Figure 6 presents the optimal auto-encoder. The optimal auto-encoder has symmetric architecture. Two hidden layers (of 5 units) are sufficient to reproduce the trapezoidal numbers presenting the individual requirements.

Figure 6. The optimal auto-encoder

Figure 7 and Figure 8 represent the performance curve of the optimal auto-encoder and an auto-encoder with random architecture (10 hidden units), respectively.

Compared to the random auto-encoder, the optimal auto-encoder has a large learning error; in fact, EOPT (training set)=0.045692>ER and (training set)=0.036953. But, the optimal auto-encoder is better than the random one on the test data set; in fact, EOPT (test data set)=0.0016<ER and (test data set)=0.0135. Consequently, the optimal auto-encoder is capable to extend its experience to unseen data. The proposed system is capable to predict appropriate daily nutrients requirements given the individual characteristics such as age, gender etc.

Figure 7. Performance curve of the optimal auto-encoder on training dataset

Figure 8. Performance of random auto-encoder with 10 units in the hidden layer

6. Conclusions

To determine a personalized optimal diet basing on mathematical modeling, one needs to know the individual's daily requirements of favorable and unfavorable nutrients. giving an estimate of daily nutrient requirement in terms of a single value for all ages and genders is a restrictive approach that is subject to over- or underestimation. In this paper, we propose a personalized representation of nutrients expert knowledge based on fuzzy trapezoidal numbers, an optimal auto-encoder based on a new regulation function, and on fuzzy genetic algorithm. Thanks to our regulation function and the deep learning of the optimal architecture auto-encoder educated on the basis of intelligently generated data set, the proposed system is able to predict the positive and negative nutrient requirements of each individual once the age and gender of that individual is provided. In a practical setting, our system can be used by a dietician to accurately determine the daily nutrient requirements of a given individual. In addition, the different mathematical models can use the different predictions to automatically solve the optimal diet problem. The resulted system can be used by a dietician to select a set of foods from a predetermined set of foods that meet the daily nutrient requirements while setting an economic function that depends on the targeted disease.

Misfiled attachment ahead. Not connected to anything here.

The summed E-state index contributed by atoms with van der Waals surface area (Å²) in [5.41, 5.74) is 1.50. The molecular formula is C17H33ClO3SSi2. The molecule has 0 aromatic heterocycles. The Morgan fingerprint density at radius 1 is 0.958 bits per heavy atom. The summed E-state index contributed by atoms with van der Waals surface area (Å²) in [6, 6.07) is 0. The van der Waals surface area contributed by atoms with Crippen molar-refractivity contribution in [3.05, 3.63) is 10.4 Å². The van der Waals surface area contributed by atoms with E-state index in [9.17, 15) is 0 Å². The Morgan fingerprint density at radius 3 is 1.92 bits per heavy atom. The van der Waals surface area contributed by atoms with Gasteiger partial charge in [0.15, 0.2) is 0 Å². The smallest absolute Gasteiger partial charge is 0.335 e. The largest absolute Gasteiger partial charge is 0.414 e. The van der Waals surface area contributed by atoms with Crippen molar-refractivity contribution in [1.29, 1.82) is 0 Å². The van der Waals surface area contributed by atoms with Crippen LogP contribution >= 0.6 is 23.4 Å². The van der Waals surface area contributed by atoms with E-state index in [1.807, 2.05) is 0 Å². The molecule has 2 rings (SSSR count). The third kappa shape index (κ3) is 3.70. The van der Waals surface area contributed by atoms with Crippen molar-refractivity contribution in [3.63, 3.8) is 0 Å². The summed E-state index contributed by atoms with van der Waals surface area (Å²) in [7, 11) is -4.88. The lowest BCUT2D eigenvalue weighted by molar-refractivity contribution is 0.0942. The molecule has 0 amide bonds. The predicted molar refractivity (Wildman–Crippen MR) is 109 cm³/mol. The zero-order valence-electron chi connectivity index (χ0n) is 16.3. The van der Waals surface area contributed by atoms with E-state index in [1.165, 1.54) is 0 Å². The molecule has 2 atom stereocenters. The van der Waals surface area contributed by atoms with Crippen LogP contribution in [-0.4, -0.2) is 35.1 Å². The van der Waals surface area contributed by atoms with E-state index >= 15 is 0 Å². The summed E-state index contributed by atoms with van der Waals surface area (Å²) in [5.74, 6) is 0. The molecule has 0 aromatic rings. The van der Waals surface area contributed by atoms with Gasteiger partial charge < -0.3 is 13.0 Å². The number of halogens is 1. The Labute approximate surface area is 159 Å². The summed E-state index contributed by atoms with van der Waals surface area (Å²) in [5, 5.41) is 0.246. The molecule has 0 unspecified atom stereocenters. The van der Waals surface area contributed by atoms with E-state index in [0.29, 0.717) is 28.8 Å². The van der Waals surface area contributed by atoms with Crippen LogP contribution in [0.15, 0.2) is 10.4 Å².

Regardless of the contributions of the model and the good results obtained in this work, the proposed system and its application have some limitations. The proposed system uses the same autoencoder to predict the requirements of the 18 nutrients, which may lead to erroneous predictions in some borderline cases. For example, vitamin requirements are very low while calorie requirements are very high. In addition, positive nutrients should not be treated in the same way as negative nutrients. At least three auto-encoders should be considered: one for unfavorable nutrients, one for small favorable nutrients and large favorable nutrients.

We will use our system to dress optimal diets for different patients that suffer from chronic diseases. And to take into account of the falsity, one can use intuitionist logic in genetic algorithm instead of classical logic that considers the trueness only.


This work was supported by Ministry of National Education, Professional Training, Higher Education and Scientific Research (MENFPESRS) and the Digital Development Agency (DDA) and CNRST of Morocco (Nos. Alkhawarizmi/2020/23).